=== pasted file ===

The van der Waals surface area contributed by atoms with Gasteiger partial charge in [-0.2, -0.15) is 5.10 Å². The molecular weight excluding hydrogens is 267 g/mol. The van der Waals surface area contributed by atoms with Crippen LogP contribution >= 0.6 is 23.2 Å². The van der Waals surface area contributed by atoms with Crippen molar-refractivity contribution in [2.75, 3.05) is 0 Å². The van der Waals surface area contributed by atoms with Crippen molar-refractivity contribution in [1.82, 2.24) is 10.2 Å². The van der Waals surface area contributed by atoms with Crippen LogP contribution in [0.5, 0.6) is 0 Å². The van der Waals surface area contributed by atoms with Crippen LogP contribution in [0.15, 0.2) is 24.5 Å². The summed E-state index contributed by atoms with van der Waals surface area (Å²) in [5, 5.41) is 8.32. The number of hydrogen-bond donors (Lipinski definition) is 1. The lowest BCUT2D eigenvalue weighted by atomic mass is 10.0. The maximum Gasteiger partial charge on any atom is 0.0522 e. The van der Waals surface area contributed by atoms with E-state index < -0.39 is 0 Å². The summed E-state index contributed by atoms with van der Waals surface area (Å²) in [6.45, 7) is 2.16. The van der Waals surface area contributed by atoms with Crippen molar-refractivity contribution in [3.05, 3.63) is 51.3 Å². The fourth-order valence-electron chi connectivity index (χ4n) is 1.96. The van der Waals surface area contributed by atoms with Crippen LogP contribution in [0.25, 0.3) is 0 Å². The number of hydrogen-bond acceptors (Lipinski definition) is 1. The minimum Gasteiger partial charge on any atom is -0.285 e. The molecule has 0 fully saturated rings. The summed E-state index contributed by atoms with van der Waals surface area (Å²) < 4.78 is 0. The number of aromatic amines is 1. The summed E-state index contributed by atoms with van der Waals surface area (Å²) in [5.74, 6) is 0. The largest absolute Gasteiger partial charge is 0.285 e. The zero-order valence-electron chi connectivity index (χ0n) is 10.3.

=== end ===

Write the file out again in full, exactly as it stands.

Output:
The van der Waals surface area contributed by atoms with Gasteiger partial charge in [-0.2, -0.15) is 5.10 Å². The molecular weight excluding hydrogens is 267 g/mol. The van der Waals surface area contributed by atoms with Crippen LogP contribution >= 0.6 is 23.2 Å². The van der Waals surface area contributed by atoms with Crippen molar-refractivity contribution in [2.75, 3.05) is 0 Å². The van der Waals surface area contributed by atoms with Crippen molar-refractivity contribution in [1.82, 2.24) is 10.2 Å². The van der Waals surface area contributed by atoms with Crippen LogP contribution in [0.5, 0.6) is 0 Å². The van der Waals surface area contributed by atoms with Crippen LogP contribution in [0.15, 0.2) is 24.5 Å². The summed E-state index contributed by atoms with van der Waals surface area (Å²) in [5, 5.41) is 8.32. The number of hydrogen-bond donors (Lipinski definition) is 1. The lowest BCUT2D eigenvalue weighted by atomic mass is 10.0. The maximum Gasteiger partial charge on any atom is 0.0522 e. The van der Waals surface area contributed by atoms with E-state index < -0.39 is 0 Å². The summed E-state index contributed by atoms with van der Waals surface area (Å²) in [6.45, 7) is 2.16. The van der Waals surface area contributed by atoms with Crippen molar-refractivity contribution in [3.05, 3.63) is 51.3 Å². The fourth-order valence-electron chi connectivity index (χ4n) is 1.96. The van der Waals surface area contributed by atoms with Crippen LogP contribution in [0.25, 0.3) is 0 Å². The number of hydrogen-bond acceptors (Lipinski definition) is 1. The minimum Gasteiger partial charge on any atom is -0.285 e. The molecule has 0 fully saturated rings. The summed E-state index contributed by atoms with van der Waals surface area (Å²) < 4.78 is 0. The number of aromatic amines is 1. The summed E-state index contributed by atoms with van der Waals surface area (Å²) in [5.74, 6) is 0. The largest absolute Gasteiger partial charge is 0.285 e. The zero-order valence-electron chi connectivity index (χ0n) is 10.3.